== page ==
With his Syfy series "Battlestar Galactica," executive producer Ronald D. Moore took a beloved '70s science fiction series and reworked it into a sprawling space drama that tackled themes of faith and what makes us human, winning fans and acclaim from within and outside of genre fandom. For his next series, Moore is adapting another property with a passionate fandom -- the "Outlander" series of novels by Diana Gabaldon, which tell the story of a former World War II British Army nurse named Claire Randall who ends up getting transported to 18th century Scotland, where she meets and becomes romantically involved with a man named Jamie Fraser.
Starz, who are planning on debuting "Outlander" later this year, emphasized the devotion of "Outlander" fans in a teaser reel that, along with early footage, showed crowds holding up signs and shrieking in a way that recalls "Twilight." Moore came to the TCA winter press tour with Gabaldon and stars Caitriona Balfe and Sam Heughan to talk about the new series, but also to essentially reassure fans that the series would be true to the books.
Gabaldon assured that Moore had looped her into the conversation about making the series, spending a weekend talking through not just the story but the backstory and extra materials she had. She also noted that having the series be too painstakingly true an adaptation wouldn't be a good idea: "Television is a different medium and to do a literal page by page translation of the screening would just not be a very good TV show." She noted that, in instance, Moore had suggested an opening scene that wasn't in the text showing Claire at work during the war to establish her competence and skill.
"I saw my role from the beginning as not reinventing this material but adapting it and delivering it because there is an audience for it," Moore said. "There is a dedicated base of fans who love these books who have read them for many years and I take that obligation seriously. I want to give them their story, but I do have to translate it into a different medium because there are differences of being a reader and being a member of an audience. So in writer’s room, we always start with the book. Maybe we change or maybe we add some things that could have happened but aren’t mentioned there. Maybe we have to change something, but we always take pains to get back to where the book takes us because that’s our job."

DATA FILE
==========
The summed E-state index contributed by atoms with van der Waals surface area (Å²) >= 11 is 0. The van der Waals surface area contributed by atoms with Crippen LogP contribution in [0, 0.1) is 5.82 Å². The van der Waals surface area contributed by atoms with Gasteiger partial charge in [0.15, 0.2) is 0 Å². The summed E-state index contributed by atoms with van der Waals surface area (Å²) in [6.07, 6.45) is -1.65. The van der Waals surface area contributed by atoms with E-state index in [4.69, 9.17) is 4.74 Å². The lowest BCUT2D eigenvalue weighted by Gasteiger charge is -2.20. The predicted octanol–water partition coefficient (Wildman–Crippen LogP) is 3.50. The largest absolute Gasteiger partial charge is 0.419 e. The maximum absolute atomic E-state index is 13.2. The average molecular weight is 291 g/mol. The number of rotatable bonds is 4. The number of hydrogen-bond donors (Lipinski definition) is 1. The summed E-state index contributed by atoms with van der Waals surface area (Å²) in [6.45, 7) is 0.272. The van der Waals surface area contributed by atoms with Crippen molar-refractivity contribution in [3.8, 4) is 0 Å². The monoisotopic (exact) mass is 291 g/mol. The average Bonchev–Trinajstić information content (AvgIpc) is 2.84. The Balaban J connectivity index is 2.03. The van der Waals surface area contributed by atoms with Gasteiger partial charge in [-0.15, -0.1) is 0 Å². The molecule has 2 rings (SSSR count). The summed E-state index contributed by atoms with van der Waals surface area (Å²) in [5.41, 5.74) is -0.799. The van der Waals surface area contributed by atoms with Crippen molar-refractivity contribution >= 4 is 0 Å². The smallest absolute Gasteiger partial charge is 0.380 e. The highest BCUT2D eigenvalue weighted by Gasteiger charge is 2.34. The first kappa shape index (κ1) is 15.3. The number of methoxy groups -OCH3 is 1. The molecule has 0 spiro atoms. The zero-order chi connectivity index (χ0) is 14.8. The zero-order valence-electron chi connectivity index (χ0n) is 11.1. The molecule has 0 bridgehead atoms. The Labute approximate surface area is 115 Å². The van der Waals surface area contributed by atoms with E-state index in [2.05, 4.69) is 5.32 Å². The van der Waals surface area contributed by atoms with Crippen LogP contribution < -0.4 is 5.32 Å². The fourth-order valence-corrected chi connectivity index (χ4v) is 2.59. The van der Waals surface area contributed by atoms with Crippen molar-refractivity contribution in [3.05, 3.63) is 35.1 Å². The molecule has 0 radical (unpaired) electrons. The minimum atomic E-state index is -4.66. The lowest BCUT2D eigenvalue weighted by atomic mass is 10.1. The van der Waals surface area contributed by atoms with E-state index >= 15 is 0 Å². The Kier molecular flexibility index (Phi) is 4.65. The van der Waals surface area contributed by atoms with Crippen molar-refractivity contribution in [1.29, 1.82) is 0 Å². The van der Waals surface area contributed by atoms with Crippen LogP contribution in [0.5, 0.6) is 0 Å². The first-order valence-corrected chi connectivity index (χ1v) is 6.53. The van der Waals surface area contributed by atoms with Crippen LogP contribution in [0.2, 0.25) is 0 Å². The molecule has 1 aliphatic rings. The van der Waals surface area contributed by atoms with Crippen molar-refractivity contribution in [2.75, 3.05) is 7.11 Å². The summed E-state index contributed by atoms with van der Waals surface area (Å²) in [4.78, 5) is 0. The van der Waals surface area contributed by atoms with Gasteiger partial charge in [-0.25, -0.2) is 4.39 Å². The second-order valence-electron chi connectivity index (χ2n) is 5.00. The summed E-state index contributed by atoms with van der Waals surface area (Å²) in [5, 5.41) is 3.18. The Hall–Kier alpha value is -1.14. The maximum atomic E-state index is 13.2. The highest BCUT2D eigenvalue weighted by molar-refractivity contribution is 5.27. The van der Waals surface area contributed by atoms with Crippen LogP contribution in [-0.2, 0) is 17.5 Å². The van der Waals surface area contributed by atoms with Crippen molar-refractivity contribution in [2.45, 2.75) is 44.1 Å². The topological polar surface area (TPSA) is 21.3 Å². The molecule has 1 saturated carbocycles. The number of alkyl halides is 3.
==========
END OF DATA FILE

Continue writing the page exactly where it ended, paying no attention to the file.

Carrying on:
Of pressure to meet fan expectations, Balfe said "It doesn’t serve you to think in that way. I think there’s a responsibility to do the best job that you can do, but that’s every job. It’s just really nice to know that you have this built-in audience -- I think of it as an added bonus." Gabaldon noted that as an author she looks to do what's best for the books, not what the fans say they want, and Moore added "That was the attitude I took on 'Battlestar' and 'Star Trek,' which had very devoted, passionate fan bases. You still have to write the show and make the best that you can. It’s not a democracy. You can’t just like throw it out there and do what the fans want because they all want different things."
As for whether the series skews female, Moore said "I loved the book as soon as I read it," and added "the fan base and the readers are predominantly women, but they have prosthelytized quite a bit with boyfriends and husbands, and it’s a great page-turner. You’re propelled into this big epic tale right from the get go, and I think the show will be the same way. I think it really, truly can appeal to both men and women."